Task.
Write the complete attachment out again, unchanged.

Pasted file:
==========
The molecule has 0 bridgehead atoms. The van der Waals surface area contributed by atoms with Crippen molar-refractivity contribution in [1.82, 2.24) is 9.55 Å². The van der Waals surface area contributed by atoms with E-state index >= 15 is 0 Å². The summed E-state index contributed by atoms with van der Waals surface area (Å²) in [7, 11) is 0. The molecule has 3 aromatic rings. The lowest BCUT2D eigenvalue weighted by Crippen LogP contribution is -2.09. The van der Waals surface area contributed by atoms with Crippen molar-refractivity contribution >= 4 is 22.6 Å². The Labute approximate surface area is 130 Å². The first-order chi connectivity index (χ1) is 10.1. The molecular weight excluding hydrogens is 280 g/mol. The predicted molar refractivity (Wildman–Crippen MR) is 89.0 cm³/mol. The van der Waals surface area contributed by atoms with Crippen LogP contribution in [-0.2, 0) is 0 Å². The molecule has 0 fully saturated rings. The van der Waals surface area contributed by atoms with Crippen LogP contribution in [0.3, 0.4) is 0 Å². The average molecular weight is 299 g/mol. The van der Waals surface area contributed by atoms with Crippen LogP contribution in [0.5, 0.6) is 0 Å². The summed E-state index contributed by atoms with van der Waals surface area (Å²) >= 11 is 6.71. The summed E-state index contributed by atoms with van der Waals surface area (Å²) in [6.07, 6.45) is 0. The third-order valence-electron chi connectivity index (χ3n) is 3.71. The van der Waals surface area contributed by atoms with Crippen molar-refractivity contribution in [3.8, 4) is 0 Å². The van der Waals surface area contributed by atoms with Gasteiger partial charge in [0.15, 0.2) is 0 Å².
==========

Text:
The molecule has 0 bridgehead atoms. The van der Waals surface area contributed by atoms with Crippen molar-refractivity contribution in [1.82, 2.24) is 9.55 Å². The van der Waals surface area contributed by atoms with E-state index >= 15 is 0 Å². The summed E-state index contributed by atoms with van der Waals surface area (Å²) in [7, 11) is 0. The molecule has 3 aromatic rings. The lowest BCUT2D eigenvalue weighted by Crippen LogP contribution is -2.09. The van der Waals surface area contributed by atoms with Crippen molar-refractivity contribution >= 4 is 22.6 Å². The Labute approximate surface area is 130 Å². The first-order chi connectivity index (χ1) is 10.1. The molecular weight excluding hydrogens is 280 g/mol. The predicted molar refractivity (Wildman–Crippen MR) is 89.0 cm³/mol. The van der Waals surface area contributed by atoms with Crippen LogP contribution in [-0.2, 0) is 0 Å². The molecule has 0 fully saturated rings. The van der Waals surface area contributed by atoms with Crippen LogP contribution in [0.3, 0.4) is 0 Å². The average molecular weight is 299 g/mol. The van der Waals surface area contributed by atoms with Crippen LogP contribution in [0.5, 0.6) is 0 Å². The summed E-state index contributed by atoms with van der Waals surface area (Å²) >= 11 is 6.71. The summed E-state index contributed by atoms with van der Waals surface area (Å²) in [6.07, 6.45) is 0. The third-order valence-electron chi connectivity index (χ3n) is 3.71. The van der Waals surface area contributed by atoms with Crippen molar-refractivity contribution in [3.8, 4) is 0 Å². The van der Waals surface area contributed by atoms with Gasteiger partial charge in [0.15, 0.2) is 0 Å².